You can pay a DVLA fine online, by telephone, or by post. The digital service allows you to pay fines for untaxed vehicles or for non declaration of a SORN.
Information in this help guide also explains how to appeal a DVLA fine. Review the typical grounds for appealing DVLA car fines and when you cannot make a formal challenge.
The digital facility links up with other GOV.UK departments. So, you can use the Pay a DVLA Penalty service to:
The Driver and Vehicle Licensing Agency issues fines to vehicle keepers if they catch them using an untaxed or an uninsured vehicle on a public road. Most of these types of DVLA fines are now payable online.
Check your DVLA penalty letter to find out how much to pay and how long you get to pay it. As a rule, you must pay a DVLA fine within 17, 21, or 28 days (depending on the type of penalty notice you received).
You may be wondering:
Can I pay a DVLA fine in installments, such as by Direct Debit payments? And what is going to happen if not?
The DVLA External Communications Team provides the definitive answer to this question. In fact, they 'DO NOT' accept this type of payment in installments. Always contact the DVLA if you cannot pay a car fine because any enforcement action would continue.
This part is important:
Failing to pay a fine before the deadline can result in 'cartaxenforcement' (e.g. by the National Wheelclamping Contractor). You can get your car clamped, crushed, or they can pass your details to a debt collection agency.
To pay vehicle related fines online you will need:
Note: Information about paying DVLA fines and penalties is also available in Welsh language 'Talu dirwy DVLA' Cymraeg). Use a different process if you need to pay a DVSA roadside fine (e.g. a fixed penalty).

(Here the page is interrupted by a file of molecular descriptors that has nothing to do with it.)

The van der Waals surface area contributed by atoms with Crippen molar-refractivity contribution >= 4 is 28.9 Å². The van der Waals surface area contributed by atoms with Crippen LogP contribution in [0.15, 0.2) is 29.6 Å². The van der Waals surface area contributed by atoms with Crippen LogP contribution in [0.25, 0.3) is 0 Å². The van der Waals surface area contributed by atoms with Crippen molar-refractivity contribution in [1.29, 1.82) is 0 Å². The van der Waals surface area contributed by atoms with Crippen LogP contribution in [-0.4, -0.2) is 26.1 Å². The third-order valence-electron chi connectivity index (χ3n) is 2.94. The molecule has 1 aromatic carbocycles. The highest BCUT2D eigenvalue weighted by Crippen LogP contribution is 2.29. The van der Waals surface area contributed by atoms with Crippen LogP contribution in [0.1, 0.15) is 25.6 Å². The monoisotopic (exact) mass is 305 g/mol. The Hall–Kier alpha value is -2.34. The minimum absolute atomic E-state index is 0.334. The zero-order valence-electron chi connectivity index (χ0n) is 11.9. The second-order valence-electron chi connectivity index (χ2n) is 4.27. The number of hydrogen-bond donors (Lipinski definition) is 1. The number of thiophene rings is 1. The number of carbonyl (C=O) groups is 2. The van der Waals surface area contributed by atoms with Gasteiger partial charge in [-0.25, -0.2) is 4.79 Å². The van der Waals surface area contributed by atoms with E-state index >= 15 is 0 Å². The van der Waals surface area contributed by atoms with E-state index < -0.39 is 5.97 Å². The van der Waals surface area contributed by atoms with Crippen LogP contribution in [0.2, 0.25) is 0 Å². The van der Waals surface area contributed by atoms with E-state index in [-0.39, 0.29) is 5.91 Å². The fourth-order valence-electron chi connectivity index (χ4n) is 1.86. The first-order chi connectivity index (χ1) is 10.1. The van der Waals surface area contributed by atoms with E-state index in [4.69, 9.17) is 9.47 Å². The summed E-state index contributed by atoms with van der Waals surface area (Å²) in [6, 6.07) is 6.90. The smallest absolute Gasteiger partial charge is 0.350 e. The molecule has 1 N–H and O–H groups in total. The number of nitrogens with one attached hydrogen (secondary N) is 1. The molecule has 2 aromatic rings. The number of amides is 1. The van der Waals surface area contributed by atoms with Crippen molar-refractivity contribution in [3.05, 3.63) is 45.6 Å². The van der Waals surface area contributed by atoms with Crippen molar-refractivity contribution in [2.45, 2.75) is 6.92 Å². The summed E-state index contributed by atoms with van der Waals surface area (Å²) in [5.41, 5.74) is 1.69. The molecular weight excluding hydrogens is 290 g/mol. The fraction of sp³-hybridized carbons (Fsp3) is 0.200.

Telephone: 0300 790 6808
Monday to Friday: 9am to 5pm
List of UK call charges.
You can send a cheque or a postal order by post to settle the charge. If so, you should make it payable to 'DVLA' and write the vehicle registration number of the reverse side.
DVLA Enforcement Centre
D12 Longview Road
Note: After paying the fine, you must insure and tax the vehicle, register a vehicle as off the road (e.g. make a SORN), or notify the DVLA that you no longer have the car.
There is a chance that you can get out of paying a DVLA fine, such as the one you received for:
You would be able to make an appeal to DVLA providing you have some evidence or proof that:
Important: The proof must have a date stamped on it before the offence occurred (e.g. an acknowledgement letter issued by DVLA).
Unless you have a valid reason for appealing you must pay a fine without delay. You can make online payments for fines relating to vehicle tax and SORN. But, all other types of vehicle fines must be paid by phone or by post. Check the penalty letter for further information.
The letter sent to you by the DVLA will state that you have been fined and how long you have to lodge an appeal.
You can also appeal in writing to DVLA if you lose the letter (remember to include the vehicle registration number):
DVLA Enforcement Centre
Note: The DVLA would contact you after receiving the appeal letter. They would then provide you with further information on what happens next.
You should follow a different process if you get a fine or a letter about a vehicle that you no longer own. The first step is to send the fine letter back to the same organisation that sent it to you.
Let them know that you do not own the vehicle and remember to keep copies of any correspondence you send.
If you used to be the owner, the DVLA would have sent a confirmation letter (when you sold it) that you are no longer the registered keeper. Send a copy of this letter to the organisation that sent you the fine.
What if you no longer have the letter that DVLA sent to you? You should write to the DVLA and ask them for proof that you are not the registered keeper. The letter should include:
Fax: 01792 783 083
Note: You should allow up to four (4) weeks to receive a replacement letter from the Driver and Vehicle Licensing Agency.
The process changes if you never were the registered keeper (at any time). If not, you should write to the DVLA and ask them for proof. Try to provide as much information as possible about the vehicle.
Note: Allow up to four (4) weeks for the DVLA to update their records and then send you a replacement letter.
Another section lists the legal obligations of drivers and riders before driving a car or riding a motorcycle (e.g. getting a driving licence and registering the vehicle).
You must change your address on your vehicle log book (V5C) so that the DVLA has accurate and current information about the vehicles you own.
How to Pay DVLA Fine Online in the United kingdom